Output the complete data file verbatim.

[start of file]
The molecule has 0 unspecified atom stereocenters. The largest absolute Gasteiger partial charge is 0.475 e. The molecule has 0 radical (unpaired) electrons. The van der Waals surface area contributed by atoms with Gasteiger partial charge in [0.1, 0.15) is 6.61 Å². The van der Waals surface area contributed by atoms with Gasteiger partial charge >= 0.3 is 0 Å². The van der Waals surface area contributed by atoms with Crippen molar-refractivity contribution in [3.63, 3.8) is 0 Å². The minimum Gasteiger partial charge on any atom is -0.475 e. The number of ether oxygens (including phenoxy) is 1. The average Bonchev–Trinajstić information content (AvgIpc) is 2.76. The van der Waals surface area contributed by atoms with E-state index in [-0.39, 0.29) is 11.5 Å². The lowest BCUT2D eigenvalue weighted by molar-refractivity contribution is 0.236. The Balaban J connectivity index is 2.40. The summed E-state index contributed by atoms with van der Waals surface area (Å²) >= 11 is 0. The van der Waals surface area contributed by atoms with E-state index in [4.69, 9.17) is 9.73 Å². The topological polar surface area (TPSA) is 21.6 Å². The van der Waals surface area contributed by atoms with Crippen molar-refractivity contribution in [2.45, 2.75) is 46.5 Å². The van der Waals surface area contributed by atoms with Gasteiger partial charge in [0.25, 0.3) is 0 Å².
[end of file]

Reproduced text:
The molecule has 0 unspecified atom stereocenters. The largest absolute Gasteiger partial charge is 0.475 e. The molecule has 0 radical (unpaired) electrons. The van der Waals surface area contributed by atoms with Gasteiger partial charge in [0.1, 0.15) is 6.61 Å². The van der Waals surface area contributed by atoms with Gasteiger partial charge >= 0.3 is 0 Å². The van der Waals surface area contributed by atoms with Crippen molar-refractivity contribution in [3.63, 3.8) is 0 Å². The minimum Gasteiger partial charge on any atom is -0.475 e. The number of ether oxygens (including phenoxy) is 1. The average Bonchev–Trinajstić information content (AvgIpc) is 2.76. The van der Waals surface area contributed by atoms with E-state index in [-0.39, 0.29) is 11.5 Å². The lowest BCUT2D eigenvalue weighted by molar-refractivity contribution is 0.236. The Balaban J connectivity index is 2.40. The summed E-state index contributed by atoms with van der Waals surface area (Å²) >= 11 is 0. The van der Waals surface area contributed by atoms with E-state index in [4.69, 9.17) is 9.73 Å². The topological polar surface area (TPSA) is 21.6 Å². The van der Waals surface area contributed by atoms with Crippen molar-refractivity contribution in [2.45, 2.75) is 46.5 Å². The van der Waals surface area contributed by atoms with Gasteiger partial charge in [0.25, 0.3) is 0 Å².